Breyer horses donated to autistic boy after COVID-19 cancels therapeutic riding classes
When the pandemic forced Lenoir City's
, (STAR), to temporarily stop its therapeutic riding sessions, it meant seven-year-old Jackson Tindell wouldn't get to ride his therapy pony, Zipper.
It also meant the autistic and non-verbal boy wouldn't be able to continue making progress in his everyday life. Through the program, he learned to communicate with his pony through touch command and how to sit up straight after years of finding it difficult to maintain his posture while at school.
"He's a lot more sure of himself. Riding on his therapy horse Zipper, from the get-go he had perfect posture. In school and stuff he never had that — he’d slouch in his chairs," his dad Randy Tindell told
Even though COVID-19 put Jackon's riding on hold, a family friend made a generous donation to make sure his love for horses continued.
Randy said, "There was a lady that I’ve known and worked with for about 20 years; she has a daughter. When they found out that Jackson wasn’t going to be able to do the star riding anymore, the lady had mentioned her daughter had a collection sitting up in the attic. We connected and got the horses and there’s four or five boxes of these horses, and these horses have to be in the neighborhood of 40 years-old. It was just great that they would share their childhood with his childhood."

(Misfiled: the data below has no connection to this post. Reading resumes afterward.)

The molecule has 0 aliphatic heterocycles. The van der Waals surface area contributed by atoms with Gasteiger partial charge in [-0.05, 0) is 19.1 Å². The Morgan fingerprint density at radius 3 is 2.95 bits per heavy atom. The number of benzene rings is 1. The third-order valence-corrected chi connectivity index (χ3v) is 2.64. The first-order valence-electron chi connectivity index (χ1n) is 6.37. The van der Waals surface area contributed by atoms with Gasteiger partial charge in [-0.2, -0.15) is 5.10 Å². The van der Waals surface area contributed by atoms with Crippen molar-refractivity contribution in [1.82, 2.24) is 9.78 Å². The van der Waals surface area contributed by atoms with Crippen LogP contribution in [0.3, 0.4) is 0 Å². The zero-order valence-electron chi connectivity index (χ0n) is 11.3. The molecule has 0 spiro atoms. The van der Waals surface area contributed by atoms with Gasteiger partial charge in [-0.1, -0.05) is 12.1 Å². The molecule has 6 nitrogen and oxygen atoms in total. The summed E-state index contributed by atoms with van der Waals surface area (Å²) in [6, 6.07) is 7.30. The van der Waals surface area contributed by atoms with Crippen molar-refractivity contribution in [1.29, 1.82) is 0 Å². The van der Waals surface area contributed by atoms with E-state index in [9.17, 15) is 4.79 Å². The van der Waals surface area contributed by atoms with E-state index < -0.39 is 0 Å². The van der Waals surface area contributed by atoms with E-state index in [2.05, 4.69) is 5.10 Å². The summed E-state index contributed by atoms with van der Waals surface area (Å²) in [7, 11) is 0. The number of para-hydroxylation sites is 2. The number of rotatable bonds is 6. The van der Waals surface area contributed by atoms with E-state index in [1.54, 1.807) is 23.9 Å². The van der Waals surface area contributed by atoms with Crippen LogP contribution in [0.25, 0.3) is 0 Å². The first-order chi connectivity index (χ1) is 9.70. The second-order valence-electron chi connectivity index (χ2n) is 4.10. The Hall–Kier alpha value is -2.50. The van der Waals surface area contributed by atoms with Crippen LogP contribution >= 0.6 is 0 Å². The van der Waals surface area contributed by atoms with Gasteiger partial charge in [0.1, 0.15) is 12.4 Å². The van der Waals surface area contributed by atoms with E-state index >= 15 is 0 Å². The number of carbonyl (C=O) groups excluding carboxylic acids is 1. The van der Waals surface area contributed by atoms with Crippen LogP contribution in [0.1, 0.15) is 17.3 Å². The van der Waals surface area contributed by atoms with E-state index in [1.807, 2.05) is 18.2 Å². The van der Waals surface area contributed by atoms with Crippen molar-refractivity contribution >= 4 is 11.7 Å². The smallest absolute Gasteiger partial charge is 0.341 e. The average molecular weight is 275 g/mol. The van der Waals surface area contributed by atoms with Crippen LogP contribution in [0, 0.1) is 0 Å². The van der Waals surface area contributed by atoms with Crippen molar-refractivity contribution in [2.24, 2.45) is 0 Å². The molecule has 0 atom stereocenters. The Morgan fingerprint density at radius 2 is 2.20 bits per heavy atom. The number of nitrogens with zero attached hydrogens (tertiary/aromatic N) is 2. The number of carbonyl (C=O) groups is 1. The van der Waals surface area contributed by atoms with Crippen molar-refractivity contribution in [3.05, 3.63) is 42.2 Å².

Randy said one horse in the collection resembles Jackson's therapy horse at STAR. "So that is the one we’ve been working with to see if he'll start playing with it."
He said Jackson was slowly warming up to the collection and that his family was so grateful for the donation, "We’re not family but they wanted to share something that’s been a part of their family for forty years to brighten his day."
STAR Founder and Executive Director Lynn Petr said the program was hoping to reopen mid-May.
STAR offers several programs designed to help people through the healing power of horses. The therapeutic riding program serves people of all ages with varying types of special needs. It's Heroes and Horses program helps veterans with disabilities. Changing Strides caters to at-risk youth, and Minis In Motion uses miniature horses and donkeys for tours at schools and long term care facilities.
STAR was created in 1987 and is the only therapeutic riding program in East Tennessee that holds premier accreditation from the Professional Association of Therapeutic Horsemanship (PATH), which sets international industry standards for health and safety.